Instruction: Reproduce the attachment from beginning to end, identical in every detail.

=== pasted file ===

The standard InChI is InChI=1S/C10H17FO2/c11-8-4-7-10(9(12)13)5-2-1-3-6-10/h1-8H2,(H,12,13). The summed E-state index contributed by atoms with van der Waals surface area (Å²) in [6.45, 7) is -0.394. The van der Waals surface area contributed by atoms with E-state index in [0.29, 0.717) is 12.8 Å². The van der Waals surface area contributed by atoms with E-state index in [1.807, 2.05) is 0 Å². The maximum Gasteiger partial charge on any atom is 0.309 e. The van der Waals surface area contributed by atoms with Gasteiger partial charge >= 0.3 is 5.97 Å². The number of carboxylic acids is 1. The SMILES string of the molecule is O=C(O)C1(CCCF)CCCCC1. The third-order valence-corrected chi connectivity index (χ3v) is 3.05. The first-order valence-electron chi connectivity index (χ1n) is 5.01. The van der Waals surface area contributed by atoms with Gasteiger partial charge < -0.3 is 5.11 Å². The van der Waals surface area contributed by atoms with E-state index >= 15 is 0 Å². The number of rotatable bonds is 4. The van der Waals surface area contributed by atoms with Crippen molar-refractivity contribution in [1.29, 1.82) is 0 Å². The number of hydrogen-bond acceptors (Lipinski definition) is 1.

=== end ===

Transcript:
The standard InChI is InChI=1S/C10H17FO2/c11-8-4-7-10(9(12)13)5-2-1-3-6-10/h1-8H2,(H,12,13). The summed E-state index contributed by atoms with van der Waals surface area (Å²) in [6.45, 7) is -0.394. The van der Waals surface area contributed by atoms with E-state index in [0.29, 0.717) is 12.8 Å². The van der Waals surface area contributed by atoms with E-state index in [1.807, 2.05) is 0 Å². The maximum Gasteiger partial charge on any atom is 0.309 e. The van der Waals surface area contributed by atoms with Gasteiger partial charge >= 0.3 is 5.97 Å². The number of carboxylic acids is 1. The SMILES string of the molecule is O=C(O)C1(CCCF)CCCCC1. The third-order valence-corrected chi connectivity index (χ3v) is 3.05. The first-order valence-electron chi connectivity index (χ1n) is 5.01. The van der Waals surface area contributed by atoms with Gasteiger partial charge < -0.3 is 5.11 Å². The van der Waals surface area contributed by atoms with E-state index >= 15 is 0 Å². The number of rotatable bonds is 4. The van der Waals surface area contributed by atoms with Crippen molar-refractivity contribution in [1.29, 1.82) is 0 Å². The number of hydrogen-bond acceptors (Lipinski definition) is 1.